Since I was feeling somewhat restored yesterday, I ignored the lovely warm day and went up to the studio to carry on with the Marcy Tilton Skirt V8499 that had been languishing for weeks. While out of commission I had been doing some reading on underling and found this nifty method of underling and enclosing the seam edges at the same time. I made a little sample:
Yeah, I didn’t match the subtle plaid but accidentally flipped one side before sewing the seam. It’s a sample, people! This technique only works for the long vertical seams but it works great. What you do is cut the underlining with the vertical seam allowances 5/8” wider (i.e. for a 5/8” seam, cut 1-1/4” allowances). Then sew each main fashion fabric piece and its matching underlining right sides together with a 1/4” seam (note they won’t lie flat because the underlining is larger), flip them right side out and press. The underlining folds neatly over encasing the seam edge. You can also baste the horizontal edges if necessary to keep them in place. Thereafter you treat each double-layered piece as one and sew the garment normally. And there ya go!
This skirt has giant pocket bags as you can see here:
I decided not to use zippers on the upper edges but to make button plackets instead. I had to pick out some of the wee bit of stitching that I had already done on the pockets and then I underlined them. Since the vertical edges of the pockets are to be incorporated into the side pieces anyway, I just underlined them normally to the edge and tucked the trimmed top and bottom edges into the hems:
The outer pocket fabric is cut on the bias but the cotton sateen underlining is on the straight grain. This should help it keep its shape better. I did a lot of hand-basting, some of which will be permanent and some that will be removed before sewing the front side underlinings on. I don’t usually thread-baste and it’s probably overkill but I just wanted to make sure nothing was going to shift. The 2 buttons in the photo are just sitting on top of their buttonholes to see what the effect is. I’m actually quite pleased with the hand of the underlined wool fabric and it is properly opaque now. It has a bit more body and less cling. It still creases too easily but maybe not quite so much as before.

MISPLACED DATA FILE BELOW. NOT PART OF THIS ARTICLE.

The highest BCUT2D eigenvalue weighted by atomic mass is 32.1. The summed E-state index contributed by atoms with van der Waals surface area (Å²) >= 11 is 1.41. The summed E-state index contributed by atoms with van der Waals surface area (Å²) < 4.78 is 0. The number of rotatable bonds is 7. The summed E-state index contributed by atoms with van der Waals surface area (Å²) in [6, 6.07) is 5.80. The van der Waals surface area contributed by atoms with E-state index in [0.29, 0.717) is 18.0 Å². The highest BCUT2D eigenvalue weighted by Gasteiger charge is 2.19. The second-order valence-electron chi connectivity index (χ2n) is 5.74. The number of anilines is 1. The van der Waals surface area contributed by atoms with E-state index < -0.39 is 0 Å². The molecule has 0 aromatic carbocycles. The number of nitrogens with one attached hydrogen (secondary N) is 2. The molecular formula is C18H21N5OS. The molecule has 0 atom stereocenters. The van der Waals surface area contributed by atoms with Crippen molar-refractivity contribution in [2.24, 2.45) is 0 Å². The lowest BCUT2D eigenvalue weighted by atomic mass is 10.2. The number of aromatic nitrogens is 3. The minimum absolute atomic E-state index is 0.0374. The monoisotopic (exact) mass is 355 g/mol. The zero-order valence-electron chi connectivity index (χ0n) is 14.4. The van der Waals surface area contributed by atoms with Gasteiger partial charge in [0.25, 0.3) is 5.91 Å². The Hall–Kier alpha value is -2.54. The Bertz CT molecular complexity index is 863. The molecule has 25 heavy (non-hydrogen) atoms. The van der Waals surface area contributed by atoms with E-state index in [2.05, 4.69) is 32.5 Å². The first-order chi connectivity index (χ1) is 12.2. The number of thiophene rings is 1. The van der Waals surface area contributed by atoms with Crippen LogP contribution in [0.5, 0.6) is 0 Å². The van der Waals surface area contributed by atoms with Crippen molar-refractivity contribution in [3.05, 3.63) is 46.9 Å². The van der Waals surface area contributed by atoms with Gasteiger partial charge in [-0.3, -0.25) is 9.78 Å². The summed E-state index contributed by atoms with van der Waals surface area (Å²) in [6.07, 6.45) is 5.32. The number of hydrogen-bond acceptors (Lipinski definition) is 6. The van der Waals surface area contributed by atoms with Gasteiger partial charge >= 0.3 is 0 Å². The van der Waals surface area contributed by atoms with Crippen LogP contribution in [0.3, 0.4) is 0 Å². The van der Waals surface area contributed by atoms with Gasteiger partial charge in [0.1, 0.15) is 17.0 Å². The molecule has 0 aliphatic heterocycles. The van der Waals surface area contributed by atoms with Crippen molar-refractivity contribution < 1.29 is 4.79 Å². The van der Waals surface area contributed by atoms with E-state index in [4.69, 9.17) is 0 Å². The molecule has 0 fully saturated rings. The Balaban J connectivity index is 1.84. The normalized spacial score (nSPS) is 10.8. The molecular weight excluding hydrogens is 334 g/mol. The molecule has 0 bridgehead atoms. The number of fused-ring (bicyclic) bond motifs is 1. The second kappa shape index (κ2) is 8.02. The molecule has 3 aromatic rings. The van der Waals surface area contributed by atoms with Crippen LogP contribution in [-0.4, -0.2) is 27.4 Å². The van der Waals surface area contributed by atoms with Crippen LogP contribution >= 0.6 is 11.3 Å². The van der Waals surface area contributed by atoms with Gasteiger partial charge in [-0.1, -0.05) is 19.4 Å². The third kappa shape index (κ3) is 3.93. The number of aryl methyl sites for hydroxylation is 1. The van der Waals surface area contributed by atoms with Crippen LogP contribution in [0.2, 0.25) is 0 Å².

Underneath those big pockets I decided to put a small patch pocket situated close to the top so I could get at it easily. I was afraid that anything you put into the main pocket would be lost awayyyy downnnnn at the bottom! Yes, I actually use my pockets. Don’t you? Hmmm…I just realised that I’m going to have to sew the patch pockets to the side fronts before I put on the big pockets and stitch the underlining on. I was hoping to stitch them through the underlining as well but if I try to stitch them after attaching it the main pocket will probably be in the way. These little problems are what I get for re-engineering the original pattern, huh? Sometimes you don’t notice the assembly details until you get there.
So anyhow that’s as far as I got yesterday: cutting out the skirt underlining and completing the pockets. Is it ever going to be finished? Today though I have to get out to the garden and get some work done there while the weather is good. The peas are coming up and their nets are not ready for them yet. We’re replacing them this year as the ancient originals are really disintegrating. I actually discovered that we already had some netting in the cupboard under the grow-op when I cleaned it out so we didn’t even have to buy any! Totally worth the clean-up, I’d say. You never know what useful things you’ll find. Or total garbage too for that matter.
And now for something completely different, check out the cute animation that Thom found whilst wandering around the interwebs. Yes, we are total Westie geeks. After last year’s cross-country trip, you had to have noticed! Though we actually had 9 guys pushing our van into the repair bay in Ottawa. (My heroes!) Sadly she’s currently still limping and needs a transmission job. Soon, my pretty.
Off to have some lunch before trudging out to the Back 40 for some hands-in-the-dirt time. (That’s 40 feet – not acres!) Later, darlings.